Its a big commitment.

BTW, I was married at 22 and just passed my 21st anniversary. And all of those years to the same woman!

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Actually Ed, in Colorado, common law marriages have the same rights, privileges and responsibilities as religious or civil marriages. The only difference being one has a ceremony with a legal document and the other doesn't have either. But a common law wife has the same rights as a "conventional" wife.


A case came up a few years back when a couple wanted to split up. The man claimed they were never married. The woman claimed they satisfied the common law marriage statues and required a divorce to split assets and assert her rights. I believe he even ended up paying her alimony too.

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As a former teacher, I have witnessed students with babies at 12 and 13. People congratulate the happy parent and go gaga over the babies. Few bother to cast a shadow of condemnation or even ask questions about financial resources, marriage, the absent Father, health care, or if they will finish their education. It is expected that Medicaid, Welfare and other Social programs like grandparents will fill the void. The Church people are the happiest because another child of poverty is alive and well, so marriage at 12 is exactly what the anti-abortion crowd has longed for all of these years. It is a high water mark. A celebration is in order.

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Does this mean we have to let them share a tent?


I have a few friends whose daughter got knocked up and they welcomed the little mother, the sperm donor, and baby into their home to live. I've told both of my sons that if they got some girl preggers, they would be instant adults and on their own. Get a job and pay for what you did...at least for the next 18 years. Thank God I never had to make good on my threat, and the only thing that calls me Grandpa is a new Maine Coon kitten that my son just brought to see us.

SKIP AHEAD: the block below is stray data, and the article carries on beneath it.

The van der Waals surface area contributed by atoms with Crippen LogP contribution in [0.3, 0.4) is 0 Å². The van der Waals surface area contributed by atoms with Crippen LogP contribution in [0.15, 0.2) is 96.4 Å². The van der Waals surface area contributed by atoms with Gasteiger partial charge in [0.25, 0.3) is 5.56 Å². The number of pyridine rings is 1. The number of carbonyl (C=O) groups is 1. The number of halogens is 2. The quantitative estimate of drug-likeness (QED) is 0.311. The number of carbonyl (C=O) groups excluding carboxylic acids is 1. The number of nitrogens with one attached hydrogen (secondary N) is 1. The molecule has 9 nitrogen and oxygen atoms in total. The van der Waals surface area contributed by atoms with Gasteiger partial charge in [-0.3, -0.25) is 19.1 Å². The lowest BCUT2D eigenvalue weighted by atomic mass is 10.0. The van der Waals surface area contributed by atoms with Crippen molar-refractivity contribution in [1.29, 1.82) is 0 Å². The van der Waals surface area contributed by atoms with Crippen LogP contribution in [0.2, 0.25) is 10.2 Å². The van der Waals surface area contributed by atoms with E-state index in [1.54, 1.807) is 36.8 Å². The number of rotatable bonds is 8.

I am pro-life...as long as they can pay their own way.

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Just because someone is mature enough to "make" a baby, doesn't mean they are mature enough to raise a baby. I am pro-life and I disagree with these young single moms who keep their babies. I strongly feel they should put their baby up for adoption into a 2 parent family where the child will get the chance to have both a mother and father in his/her life. Currently, there are 3 legal choices for a new mother to make concerning her baby. Keep it, adopt it out, or abort it. I'm surprised that people think that most pro-lifers would choose "keep it" over "adopt it out."


One of my former students, who is mildly mentally retarded, became pregnant at age 15. I happened to be pregnant at the same time, at age 32. Talk about weird! Her mother and step-father insisted that she keep the baby, in order to take responsibility for her mistake. That meant that this poor baby was to be punished for the parents' and grandparents' choices.

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Actually, I think the Court brought the matter to a public policy head.


Even the US Supreme Court from time to time refers all the way back to English Common Law in its decisions. Read the slip opinions at their website. It's kinda neat to see how the Justices mix and match, depending on whether the issue is contractual, criminal, or tort.